Carlo Biado will be a busy man following his success in the US Open Pool Championship.
The 37-year-old Filipino is expected to banner the country’s campaign in three major international tournaments next year including the Asian Indoor and Martial Arts Games, the Southeast Asian Games, and the World Games, where he is the defending 9-ball champion.
The AIMAG is set in Bangkok, Thailand on March 10-20, the SEA Games in Vietnam tentatively by late May, and the World Games – a meet sanctioned by the International Olympic Committee, but featuring disciplines not played in the Olympics – in Birmingham, Alabama from July 7 to 22.
And then, there are other events in the pro circuit tour where he’s also expected to see action such as the UK Open and World 10-Ball Championship, making the year 2022 a truly busy one for the newest toast of Philippine sports.
He said being active is better than doing nothing especially at this time of the pandemic, which actually led to his decision to travel to the US four months ago and try competing in various tournaments.
“Nu’ng nasa Pilipinas ako, talagang nasa bahay ka dahil nga nakakatakot dahil sa COVID-19 na ‘yan. Pero hindi ako nagpa-apekto kasi hindi naman puwedeng habang buhay na nasa loob tayo ng bahay. Kaya nag-decide akong umalis, magpunta dito sa Amerika para makapag-practice at makapag-training dahil nga alam kong may darating kaming mga events tulad ng SEA Games at ‘yung AIMAG so hindi ako puwedeng tumigil sa paglalaro,” said Biado straight from New York during his special appearance in the Philippine Sportswriters Association Forum on Tuesday.
Biado left the country last May and saw action in local US meets such as the Texas Open, Austin Open, Sacramento Open, Big Time Classic Open, Diamond Open, and finally, the US Open where he stamped his class just a few days ago by rallying back from a five-rack deficit in the final and beat Singaporean Aloysius Yapp, 13-8, to win the top prize money worth $50,000.
Billiards and Sports Confederation of the Philippines Secretary-General Robert Mananquil, who appeared with Biado in the online session presented by San Miguel Corporation, MILO, Amelie Hotel Manila, Braska Restaurant, and the Philippine Amusement and Gaming Corporation, said Biado will definitely be at the forefront of the country’s campaign in various international tournaments where it is competing by next year.
For AIMAG though, only one event in billiards will be included in the calendar.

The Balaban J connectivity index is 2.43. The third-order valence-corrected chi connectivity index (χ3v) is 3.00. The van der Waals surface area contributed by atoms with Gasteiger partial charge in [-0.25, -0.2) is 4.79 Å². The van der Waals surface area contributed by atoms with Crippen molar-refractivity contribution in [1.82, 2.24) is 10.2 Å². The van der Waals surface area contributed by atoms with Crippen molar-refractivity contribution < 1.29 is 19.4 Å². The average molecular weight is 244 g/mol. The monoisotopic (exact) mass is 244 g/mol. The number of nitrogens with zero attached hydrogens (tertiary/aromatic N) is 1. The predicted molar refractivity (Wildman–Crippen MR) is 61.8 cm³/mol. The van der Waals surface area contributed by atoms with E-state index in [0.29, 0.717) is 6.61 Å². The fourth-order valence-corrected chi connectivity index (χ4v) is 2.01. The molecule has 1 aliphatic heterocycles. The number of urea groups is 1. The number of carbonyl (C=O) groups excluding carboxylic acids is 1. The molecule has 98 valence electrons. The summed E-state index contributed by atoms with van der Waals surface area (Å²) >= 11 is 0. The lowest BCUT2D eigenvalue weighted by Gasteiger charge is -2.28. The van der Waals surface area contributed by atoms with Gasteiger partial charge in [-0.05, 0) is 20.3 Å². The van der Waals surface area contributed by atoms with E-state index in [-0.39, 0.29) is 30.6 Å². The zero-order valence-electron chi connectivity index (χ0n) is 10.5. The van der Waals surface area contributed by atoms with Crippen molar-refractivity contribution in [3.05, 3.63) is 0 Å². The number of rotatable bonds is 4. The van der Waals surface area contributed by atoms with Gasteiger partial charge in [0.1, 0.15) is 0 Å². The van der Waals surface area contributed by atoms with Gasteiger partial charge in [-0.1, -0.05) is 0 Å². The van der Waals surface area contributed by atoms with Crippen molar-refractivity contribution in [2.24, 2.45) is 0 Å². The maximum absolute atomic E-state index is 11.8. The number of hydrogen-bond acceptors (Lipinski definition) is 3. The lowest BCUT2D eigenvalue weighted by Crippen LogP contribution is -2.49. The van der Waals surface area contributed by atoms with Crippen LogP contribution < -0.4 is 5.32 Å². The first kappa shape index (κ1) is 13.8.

“We are allowed only two players each in men and women’s 9-ball. Alam ni Carlo ‘yan na magkakaroon ng elimination ‘yan, although with his record now, tignan natin,” said the BSCP official in the session powered by Smart and Upstream Media as the official webcast partner.
For the SEA Games, Mananquil said four events have previously been calendared, but he’s not sure now if host Vietnam will cut down the events given the uncertainty of its staging.
Biado said he’s looking forward of competing in the SEA Games anew in order to atone for falling short of making it to the gold medal match during the 2019 edition in Manila, where he only bagged the bronze medal together Johann Chua in the men 9-ball doubles.
“Sana kami ulit ‘yung ipadala sa SEA Games para makabawi kami,” said Biado, whose partnership with Chua lost to the Singaporean duo of Toh Lian Han and Yapp in the semifinals.
Biado, a self-confessed admirer of the legendary Efren ‘Bata’ Reyes, arrives in the country on Sept. 30 and will observe the mandatory 10-day quarantine, a schedule which he said forced him to just skip the US Open International set Oct. 13-18.
The pool champion from La Union said he’ll spent the rest of the year to have a break and spent time with his family given the hectic schedule awaiting him in 2022.
“Pahinga muna kasi siyempre kailangan din nating mga-rest, kasi minsan kapag tuluy-tuloy ang paglalaro mo ng bilyar, nakaka-off din, e,” said Biado. “Kailangan din ma-refresh yung katawan mo, kailangan mo ring mag-relax.”
Biado will set to leave for overseas by January.
COMMENT DISCLAIMER: Reader comments posted on this Web site are not in any way endorsed by Manila Standard. Comments are views by manilastandard.net readers who exercise their right to free expression and they do not necessarily represent or reflect the position or viewpoint of manilastandard.net. While reserving this publication’s right to delete comments that are deemed offensive, indecent or inconsistent with Manila Standard editorial standards, Manila Standard may not be held liable for any false information posted by readers in this comments section.